Custom-Made MagnetsKarthik Narayanan
The properties of a substance depends almost entirely on its constituent atoms and how these atoms interact with each other. But a finite number of atom types, imposes a limit on the variation of properties that a conventional material may have. But a new range of engineered materials called metamaterials have opened a whole new dimension in this field . Metamaterials are composed of sets of nanostructures which are able to interact with electromagnetic waves in almost the same way as atoms and also their properties can be tuned by altering the properties of these nanostructures.
An international team of researchers led by Boris Luk’yanchuk at the A*STAR Data Storage Institute have now extended thier potential by using two different classes of nanostructures .
Luk’yanchuk and the team have mathematically modelled a two-dimensional array of metamolecules comprising a silicon sphere next to a partially incomplete copper ring.”When the two structures were more than one micrometer apart, they both acted to increase the local magnetic field,” says Luk’yanchuk. However, they started to interact when moved closer together, and the researchers observed that the magnetization of the split ring decreases and even becomes negative for separations smaller than 0.5 micrometers.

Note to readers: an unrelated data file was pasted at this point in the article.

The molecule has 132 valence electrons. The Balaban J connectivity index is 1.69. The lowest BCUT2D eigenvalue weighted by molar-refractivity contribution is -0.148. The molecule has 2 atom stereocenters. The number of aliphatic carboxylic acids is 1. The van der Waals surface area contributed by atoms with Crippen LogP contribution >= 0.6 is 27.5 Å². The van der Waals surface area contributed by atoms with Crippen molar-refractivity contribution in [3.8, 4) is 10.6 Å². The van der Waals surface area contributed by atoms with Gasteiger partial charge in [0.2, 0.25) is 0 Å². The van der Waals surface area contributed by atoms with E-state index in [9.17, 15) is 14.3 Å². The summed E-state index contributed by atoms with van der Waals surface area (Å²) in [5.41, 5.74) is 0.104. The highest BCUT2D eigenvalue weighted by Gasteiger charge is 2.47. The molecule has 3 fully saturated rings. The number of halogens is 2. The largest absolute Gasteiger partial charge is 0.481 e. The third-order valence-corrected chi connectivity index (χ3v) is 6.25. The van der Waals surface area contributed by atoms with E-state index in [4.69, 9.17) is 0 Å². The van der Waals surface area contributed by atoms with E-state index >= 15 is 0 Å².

This situation is almost par to the magnetic ordering in natural materials. When all the atoms contribute positively to a material’s magnetic properties, the material becomes a ferromagnet. However, when alternating regions of the material have opposing magnetization, the material is said to be antiferromagnetic.”We demonstrate that our hybrid lattices of metamolecule exhibit distance-dependent magnetic interaction, opening new ways for manipulating artificial antiferromagnetism with low-loss materials,” explains Luk’yanchuk.
Although the similarity between metamaterials and magnetic materials is perfect, most of the metamaterials are said to be ferromagnetic. The design proposed by Luk’yanchuk and the team is more related to antiferromagnetic ordering, and this allows researchers to study antiferromagnetic phenomena in metamaterials.
Luk’yanchuk affirms that a metamaterial analog would offer exciting research prospects. “We believe that our work has the potential to make a strong impact towards the development of on-chip integrated solutions for reconfigurable and optically-controlled metamaterials.”